While millions of Americans celebrate college basketball this month, filling out brackets and screaming at TV sets, March means more than madness for some. For the American Red Cross and its volunteers, March is Red Cross Month and a celebration of the services the organization provides communities.
In Chautauqua County, 225 everyday citizens currently volunteer their time to the Red Cross.
With a paid staff of eight, the American Red Cross of Southwestern New York's volunteers deliver 90 percent of the chapter's services.
Local Red Cross volunteers traveled to eastern New York and New Jersey last year to help flood victims.
The Disaster Action Team volunteers and staff pose for a photo with their emergency response vehicle.
A Red Cross volunteer helps out at the Dunkirk Triathlon in August.
"We could not afford to do what we do, nor could we deliver the services that are so important without the volunteers," said Bill Tucker, the chapter's executive officer. "They're everything to us."
Some of the volunteers partake in the Disaster Action Team, traveling to assist local disaster victims or even going out of the area to help others.
In August, 11 area volunteers traveled to New Jersey and eastern New York to help flood victims after Tropical Storm Lee and Hurricane Irene. Area volunteers also make up the responders who travel to recent natural disasters, such as last month's tornadoes in the midwest.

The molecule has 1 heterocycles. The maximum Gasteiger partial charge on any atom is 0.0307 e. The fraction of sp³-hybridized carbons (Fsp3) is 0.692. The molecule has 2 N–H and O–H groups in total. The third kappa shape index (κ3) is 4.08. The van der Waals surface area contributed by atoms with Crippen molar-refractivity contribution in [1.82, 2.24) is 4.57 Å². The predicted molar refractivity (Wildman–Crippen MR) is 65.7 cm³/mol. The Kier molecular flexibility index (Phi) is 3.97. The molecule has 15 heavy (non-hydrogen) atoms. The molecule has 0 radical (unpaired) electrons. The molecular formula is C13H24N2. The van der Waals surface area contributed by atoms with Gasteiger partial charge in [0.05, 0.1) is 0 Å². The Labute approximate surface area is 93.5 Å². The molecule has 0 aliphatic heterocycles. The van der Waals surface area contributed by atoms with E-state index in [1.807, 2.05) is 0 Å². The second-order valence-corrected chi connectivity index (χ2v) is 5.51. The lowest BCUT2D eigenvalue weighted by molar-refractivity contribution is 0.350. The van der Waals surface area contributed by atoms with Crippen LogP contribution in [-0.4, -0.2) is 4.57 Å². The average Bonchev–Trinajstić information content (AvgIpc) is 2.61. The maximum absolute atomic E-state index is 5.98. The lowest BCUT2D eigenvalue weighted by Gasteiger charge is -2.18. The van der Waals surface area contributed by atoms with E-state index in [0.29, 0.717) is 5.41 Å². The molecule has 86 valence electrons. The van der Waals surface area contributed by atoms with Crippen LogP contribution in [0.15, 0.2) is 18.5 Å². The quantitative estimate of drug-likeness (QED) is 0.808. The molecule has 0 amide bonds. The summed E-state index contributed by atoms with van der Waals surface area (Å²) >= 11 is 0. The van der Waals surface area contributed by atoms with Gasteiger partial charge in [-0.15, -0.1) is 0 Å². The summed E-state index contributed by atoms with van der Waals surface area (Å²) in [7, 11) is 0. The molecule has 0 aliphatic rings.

"Our volunteers form the foundation of the national response capability the Red Cross has," Tucker said. "It's from that pool of local volunteers that we draw the people who will go to Mississippi or Indiana or Kentucky after these devastating tornadoes. They're there for a week or two at a time, providing the necessary aid. Words can't express how important they are."
Nationally, the American Red Cross responds to nearly 70,000 disasters each year, providing shelter, food, emotional support and other necessities to those affected.
Mary Ritchie, of Dunkirk, joined the Red Cross following 9/11. She worked at Chautauqua County Mental Health and decided she'd like to do something similar for the Red Cross.
"I just kind of visit with the person who has been affected," she said. "I find that helpful for them, and I enjoy doing that."
Ritchie has responded to disasters locally and traveled across the state to assist those affected by Irene.
"When I was going to Hurricane Irene, the whole time I was thinking, 'I'm never doing this again. I'm never doing this again,'" she said. "On my way back I thought, 'Well, I could probably do this again.' It really takes doing it to get it I think."
Dave Erickson, of Lakewood, began volunteering with the Red Cross in 2004 after retiring from Dawson Metal.
"I just had more time available to do it and thought that was one way that I could give something back to the community that I hadn't really been able to do previously," said Erickson, who has responded to several local disasters, getting called out in the middle of the night to help others.
He went to New Orleans following Hurricane Katrina and has taken part in mission trips with Lakewood Baptist and Christ First United Methodist churches, traveling to the Ukraine, Cuba and Haiti.